White lightning, firewater, homebrew….call it what you will, it’s liquor made in secret and outside the law, it’s moonshine, a time honored institution and said to be the second oldest profession. Homegrown hooch has been distilled in North America since the Mayflower touched the shore. This richly illustrated, entertaining history and how-to, is full of quotes, lyrics and photos help celebrate the rich history of making moonshine. This book contains 24 popular recipes to get your own batch brewing.ﾠ
Now here’s a volume you can really drink to! Something’s brewing in these pages, and it’s moonshine—a word that evokes fascination, curiosity, and a warm sense of nostalgia. Never before has there been such a richly illustrated, thorough, and entertaining celebration of the history of making fine distilled spirits. Take a trip through moonshining’s past: travel from its beginnings as a pioneer staple to the dark days of prohibition, from quickly produced urban rotgut to today’s carefully handcrafted artisanal libations. Get in on the fun with how-to instructions that take into account all legal regulations and requirements before covering ingredients, building a still, basic distilling techniques, and dozens of recipes, all adapted for the beginner. Whiskies, brandies, grappa, schnapps: they’re all here, along with dozens of page-turning quotes, song lyrics, and vintage photographs and illustrations.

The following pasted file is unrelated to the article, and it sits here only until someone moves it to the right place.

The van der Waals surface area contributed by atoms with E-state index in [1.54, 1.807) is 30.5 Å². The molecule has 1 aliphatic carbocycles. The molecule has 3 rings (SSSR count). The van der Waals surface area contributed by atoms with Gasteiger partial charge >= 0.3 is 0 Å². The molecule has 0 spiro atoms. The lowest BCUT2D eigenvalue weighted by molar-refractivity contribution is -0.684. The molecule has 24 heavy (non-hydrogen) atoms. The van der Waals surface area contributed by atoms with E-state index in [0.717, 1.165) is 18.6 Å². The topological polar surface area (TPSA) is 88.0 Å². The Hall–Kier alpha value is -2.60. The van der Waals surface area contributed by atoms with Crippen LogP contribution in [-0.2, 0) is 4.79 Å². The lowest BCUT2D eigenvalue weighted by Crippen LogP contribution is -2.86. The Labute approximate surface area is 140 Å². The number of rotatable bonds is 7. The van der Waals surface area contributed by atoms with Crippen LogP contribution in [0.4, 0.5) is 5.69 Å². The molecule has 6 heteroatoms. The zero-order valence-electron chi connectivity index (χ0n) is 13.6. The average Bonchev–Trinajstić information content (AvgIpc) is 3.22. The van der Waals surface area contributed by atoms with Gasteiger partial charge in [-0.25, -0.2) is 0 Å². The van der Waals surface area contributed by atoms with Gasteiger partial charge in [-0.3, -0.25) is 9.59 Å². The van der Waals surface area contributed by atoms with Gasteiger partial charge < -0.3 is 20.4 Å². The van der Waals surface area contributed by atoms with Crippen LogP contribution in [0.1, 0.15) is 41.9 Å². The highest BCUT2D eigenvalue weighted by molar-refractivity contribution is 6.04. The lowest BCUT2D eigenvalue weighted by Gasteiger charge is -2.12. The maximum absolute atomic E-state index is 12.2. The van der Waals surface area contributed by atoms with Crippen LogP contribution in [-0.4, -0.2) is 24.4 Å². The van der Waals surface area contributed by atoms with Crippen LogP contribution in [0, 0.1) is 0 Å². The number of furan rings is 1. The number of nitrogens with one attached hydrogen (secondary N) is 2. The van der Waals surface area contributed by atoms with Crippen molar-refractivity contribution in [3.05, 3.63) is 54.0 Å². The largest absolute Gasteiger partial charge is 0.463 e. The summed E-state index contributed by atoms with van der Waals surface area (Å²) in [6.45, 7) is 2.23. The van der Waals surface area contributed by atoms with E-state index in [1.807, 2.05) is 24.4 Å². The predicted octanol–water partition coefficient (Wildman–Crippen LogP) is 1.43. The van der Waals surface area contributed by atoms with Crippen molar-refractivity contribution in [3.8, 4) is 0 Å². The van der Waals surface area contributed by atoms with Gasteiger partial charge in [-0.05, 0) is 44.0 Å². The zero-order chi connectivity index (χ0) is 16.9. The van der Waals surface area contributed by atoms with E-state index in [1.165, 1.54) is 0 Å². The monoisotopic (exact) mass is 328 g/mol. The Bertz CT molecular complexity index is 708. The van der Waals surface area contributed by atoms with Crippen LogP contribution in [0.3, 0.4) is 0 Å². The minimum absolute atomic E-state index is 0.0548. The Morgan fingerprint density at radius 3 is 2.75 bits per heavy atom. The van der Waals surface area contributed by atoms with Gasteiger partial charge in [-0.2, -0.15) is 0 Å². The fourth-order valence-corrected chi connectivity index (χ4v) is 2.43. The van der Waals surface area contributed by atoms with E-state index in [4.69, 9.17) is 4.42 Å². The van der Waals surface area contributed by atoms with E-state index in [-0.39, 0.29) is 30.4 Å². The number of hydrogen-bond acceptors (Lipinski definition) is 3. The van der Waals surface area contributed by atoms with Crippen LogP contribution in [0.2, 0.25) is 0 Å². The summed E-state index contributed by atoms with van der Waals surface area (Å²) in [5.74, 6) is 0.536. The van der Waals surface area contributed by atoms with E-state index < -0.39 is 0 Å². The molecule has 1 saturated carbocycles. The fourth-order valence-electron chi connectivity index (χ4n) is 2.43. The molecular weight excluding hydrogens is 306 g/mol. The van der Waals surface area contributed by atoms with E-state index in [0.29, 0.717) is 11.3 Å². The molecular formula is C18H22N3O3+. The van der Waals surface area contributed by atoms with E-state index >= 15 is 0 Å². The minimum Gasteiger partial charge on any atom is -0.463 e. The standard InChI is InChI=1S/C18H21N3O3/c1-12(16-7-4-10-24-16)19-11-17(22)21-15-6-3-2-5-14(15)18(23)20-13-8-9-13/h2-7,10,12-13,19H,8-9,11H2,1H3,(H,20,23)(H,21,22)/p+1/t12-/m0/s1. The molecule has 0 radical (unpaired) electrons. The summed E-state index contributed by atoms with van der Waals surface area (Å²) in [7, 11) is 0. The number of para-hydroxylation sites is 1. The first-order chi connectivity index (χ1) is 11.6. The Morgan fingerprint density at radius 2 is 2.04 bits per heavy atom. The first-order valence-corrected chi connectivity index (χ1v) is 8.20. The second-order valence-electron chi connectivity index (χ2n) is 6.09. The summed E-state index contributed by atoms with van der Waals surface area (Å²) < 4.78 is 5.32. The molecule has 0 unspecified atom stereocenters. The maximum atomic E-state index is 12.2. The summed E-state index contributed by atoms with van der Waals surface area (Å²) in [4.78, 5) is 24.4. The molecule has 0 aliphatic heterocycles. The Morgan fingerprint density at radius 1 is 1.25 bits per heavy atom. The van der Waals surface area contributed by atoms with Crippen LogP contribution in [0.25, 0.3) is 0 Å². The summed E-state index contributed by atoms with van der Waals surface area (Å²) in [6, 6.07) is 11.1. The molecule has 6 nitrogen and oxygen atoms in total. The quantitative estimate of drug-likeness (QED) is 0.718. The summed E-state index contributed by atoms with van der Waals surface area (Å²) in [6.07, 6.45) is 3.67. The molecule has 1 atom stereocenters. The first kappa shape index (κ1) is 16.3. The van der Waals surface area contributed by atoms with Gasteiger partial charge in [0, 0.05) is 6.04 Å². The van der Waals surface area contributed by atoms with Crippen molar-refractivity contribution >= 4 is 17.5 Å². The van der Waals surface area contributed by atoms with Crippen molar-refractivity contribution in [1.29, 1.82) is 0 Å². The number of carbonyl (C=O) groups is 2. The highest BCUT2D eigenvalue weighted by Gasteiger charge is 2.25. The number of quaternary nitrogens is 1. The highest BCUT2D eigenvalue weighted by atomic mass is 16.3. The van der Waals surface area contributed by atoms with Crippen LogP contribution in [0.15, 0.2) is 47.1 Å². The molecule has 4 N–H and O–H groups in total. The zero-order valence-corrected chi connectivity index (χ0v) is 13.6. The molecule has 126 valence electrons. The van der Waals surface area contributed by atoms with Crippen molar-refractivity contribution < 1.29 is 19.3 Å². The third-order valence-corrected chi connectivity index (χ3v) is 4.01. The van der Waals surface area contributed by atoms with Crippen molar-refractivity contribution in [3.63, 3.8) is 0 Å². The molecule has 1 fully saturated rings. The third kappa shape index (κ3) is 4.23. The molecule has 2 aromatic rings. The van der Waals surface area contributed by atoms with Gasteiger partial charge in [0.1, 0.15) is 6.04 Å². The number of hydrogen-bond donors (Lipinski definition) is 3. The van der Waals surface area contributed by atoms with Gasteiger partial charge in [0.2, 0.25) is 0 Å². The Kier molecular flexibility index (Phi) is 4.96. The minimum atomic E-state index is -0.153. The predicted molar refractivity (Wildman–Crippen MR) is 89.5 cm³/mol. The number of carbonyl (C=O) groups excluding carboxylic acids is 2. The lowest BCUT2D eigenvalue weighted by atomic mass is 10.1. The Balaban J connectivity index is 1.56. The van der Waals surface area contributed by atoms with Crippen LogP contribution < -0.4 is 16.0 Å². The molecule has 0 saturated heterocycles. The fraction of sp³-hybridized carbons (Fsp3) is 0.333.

Food historian Rowley wants readers of this home-distillation guide to know something about alcohol and the law: “Without inspection and proper approvals, you are not permitted to make any amount for personal use. Not one drop.” That said, Rowley provides clear and well-illustrated instructions for building a still, preparing a mash and distilling alcohol right in your own backyard. It’s a complicated process, requiring a fire extinguisher, the skills of a good metalsmith and plenty of patience. For those without the time or skill, however, Rowley includes plenty of appealing recipes for cordials and cocktails that don’t require homemade spirits. Fish House Punch, rumored to have left George Washington with a “crippling hangover,” is a powerful mix of bourbon, peach brandy, Benedictine and dark rum. Simpler, and similarly all-American, is Cherry Bounce, made with bourbon, honey and a gallon of sweet and sour cherries. But Rowley’s mother provides perhaps the best recipe, an easy maceration of fruit and sugar that tastes great over ice cream or on its own. Rounded out with trivia, tall tales and a brief history of bootlegging, a list of home brewing resources and a few warnings for drinkers (“Even for accomplished boozers, moonshine can make off with your dignity before you understand what’s happening”), this may be the last book one will ever need on the art of in-house hooch. – Publishers Weekly